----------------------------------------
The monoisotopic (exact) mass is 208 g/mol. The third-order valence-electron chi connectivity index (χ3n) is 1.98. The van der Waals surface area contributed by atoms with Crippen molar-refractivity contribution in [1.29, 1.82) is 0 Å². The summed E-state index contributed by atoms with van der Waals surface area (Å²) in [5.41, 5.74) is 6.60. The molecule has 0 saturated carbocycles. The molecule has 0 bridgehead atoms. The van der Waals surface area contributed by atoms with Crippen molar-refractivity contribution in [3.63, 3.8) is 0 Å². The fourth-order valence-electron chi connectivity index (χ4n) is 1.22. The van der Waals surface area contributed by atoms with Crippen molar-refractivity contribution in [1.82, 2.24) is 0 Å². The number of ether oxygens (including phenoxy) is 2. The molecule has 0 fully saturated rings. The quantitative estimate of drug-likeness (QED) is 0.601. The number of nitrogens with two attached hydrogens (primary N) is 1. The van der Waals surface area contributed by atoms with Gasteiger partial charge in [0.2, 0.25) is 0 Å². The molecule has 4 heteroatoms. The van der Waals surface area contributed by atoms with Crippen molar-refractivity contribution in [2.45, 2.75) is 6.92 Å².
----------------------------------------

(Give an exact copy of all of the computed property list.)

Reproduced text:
The monoisotopic (exact) mass is 208 g/mol. The third-order valence-electron chi connectivity index (χ3n) is 1.98. The van der Waals surface area contributed by atoms with Crippen molar-refractivity contribution in [1.29, 1.82) is 0 Å². The summed E-state index contributed by atoms with van der Waals surface area (Å²) in [5.41, 5.74) is 6.60. The molecule has 0 saturated carbocycles. The molecule has 0 bridgehead atoms. The van der Waals surface area contributed by atoms with Crippen molar-refractivity contribution in [3.63, 3.8) is 0 Å². The fourth-order valence-electron chi connectivity index (χ4n) is 1.22. The van der Waals surface area contributed by atoms with Crippen molar-refractivity contribution in [1.82, 2.24) is 0 Å². The number of ether oxygens (including phenoxy) is 2. The molecule has 0 fully saturated rings. The quantitative estimate of drug-likeness (QED) is 0.601. The number of nitrogens with two attached hydrogens (primary N) is 1. The van der Waals surface area contributed by atoms with Gasteiger partial charge in [0.2, 0.25) is 0 Å². The molecule has 4 heteroatoms. The van der Waals surface area contributed by atoms with Crippen molar-refractivity contribution in [2.45, 2.75) is 6.92 Å².